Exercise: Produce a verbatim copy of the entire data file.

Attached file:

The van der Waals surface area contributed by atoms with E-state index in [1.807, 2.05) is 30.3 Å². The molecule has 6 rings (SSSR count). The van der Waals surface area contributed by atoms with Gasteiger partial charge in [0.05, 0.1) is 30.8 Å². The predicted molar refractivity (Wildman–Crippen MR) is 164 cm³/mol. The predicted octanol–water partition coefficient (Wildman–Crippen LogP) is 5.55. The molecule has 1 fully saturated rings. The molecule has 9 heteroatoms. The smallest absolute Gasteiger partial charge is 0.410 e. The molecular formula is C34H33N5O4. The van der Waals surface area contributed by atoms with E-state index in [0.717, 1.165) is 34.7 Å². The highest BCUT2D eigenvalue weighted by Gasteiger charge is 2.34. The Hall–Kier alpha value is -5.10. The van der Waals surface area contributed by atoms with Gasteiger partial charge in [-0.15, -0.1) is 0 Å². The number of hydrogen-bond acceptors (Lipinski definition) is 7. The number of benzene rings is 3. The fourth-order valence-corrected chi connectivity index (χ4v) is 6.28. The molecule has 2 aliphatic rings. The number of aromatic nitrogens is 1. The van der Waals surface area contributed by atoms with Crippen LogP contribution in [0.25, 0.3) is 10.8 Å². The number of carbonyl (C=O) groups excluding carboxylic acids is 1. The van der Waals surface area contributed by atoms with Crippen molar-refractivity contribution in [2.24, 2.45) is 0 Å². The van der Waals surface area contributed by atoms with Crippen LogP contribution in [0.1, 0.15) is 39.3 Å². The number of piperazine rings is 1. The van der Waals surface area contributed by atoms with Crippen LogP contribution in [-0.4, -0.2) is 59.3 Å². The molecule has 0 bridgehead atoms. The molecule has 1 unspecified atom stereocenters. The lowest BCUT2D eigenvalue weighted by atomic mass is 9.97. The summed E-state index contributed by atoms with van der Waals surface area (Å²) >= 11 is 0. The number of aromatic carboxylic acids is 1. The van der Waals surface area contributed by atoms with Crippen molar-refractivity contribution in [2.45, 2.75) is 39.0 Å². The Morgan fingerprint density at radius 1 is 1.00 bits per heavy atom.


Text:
The van der Waals surface area contributed by atoms with E-state index in [1.807, 2.05) is 30.3 Å². The molecule has 6 rings (SSSR count). The van der Waals surface area contributed by atoms with Gasteiger partial charge in [0.05, 0.1) is 30.8 Å². The predicted molar refractivity (Wildman–Crippen MR) is 164 cm³/mol. The predicted octanol–water partition coefficient (Wildman–Crippen LogP) is 5.55. The molecule has 1 fully saturated rings. The molecule has 9 heteroatoms. The smallest absolute Gasteiger partial charge is 0.410 e. The molecular formula is C34H33N5O4. The van der Waals surface area contributed by atoms with E-state index in [0.717, 1.165) is 34.7 Å². The highest BCUT2D eigenvalue weighted by Gasteiger charge is 2.34. The Hall–Kier alpha value is -5.10. The van der Waals surface area contributed by atoms with Gasteiger partial charge in [-0.15, -0.1) is 0 Å². The number of hydrogen-bond acceptors (Lipinski definition) is 7. The number of benzene rings is 3. The fourth-order valence-corrected chi connectivity index (χ4v) is 6.28. The molecule has 2 aliphatic rings. The number of aromatic nitrogens is 1. The van der Waals surface area contributed by atoms with Crippen LogP contribution in [0.25, 0.3) is 10.8 Å². The number of carbonyl (C=O) groups excluding carboxylic acids is 1. The van der Waals surface area contributed by atoms with Crippen molar-refractivity contribution in [2.24, 2.45) is 0 Å². The van der Waals surface area contributed by atoms with Crippen LogP contribution in [0.1, 0.15) is 39.3 Å². The number of piperazine rings is 1. The van der Waals surface area contributed by atoms with Crippen LogP contribution in [-0.4, -0.2) is 59.3 Å². The molecule has 0 bridgehead atoms. The molecule has 1 unspecified atom stereocenters. The lowest BCUT2D eigenvalue weighted by atomic mass is 9.97. The summed E-state index contributed by atoms with van der Waals surface area (Å²) >= 11 is 0. The number of aromatic carboxylic acids is 1. The van der Waals surface area contributed by atoms with Crippen molar-refractivity contribution in [2.45, 2.75) is 39.0 Å². The Morgan fingerprint density at radius 1 is 1.00 bits per heavy atom.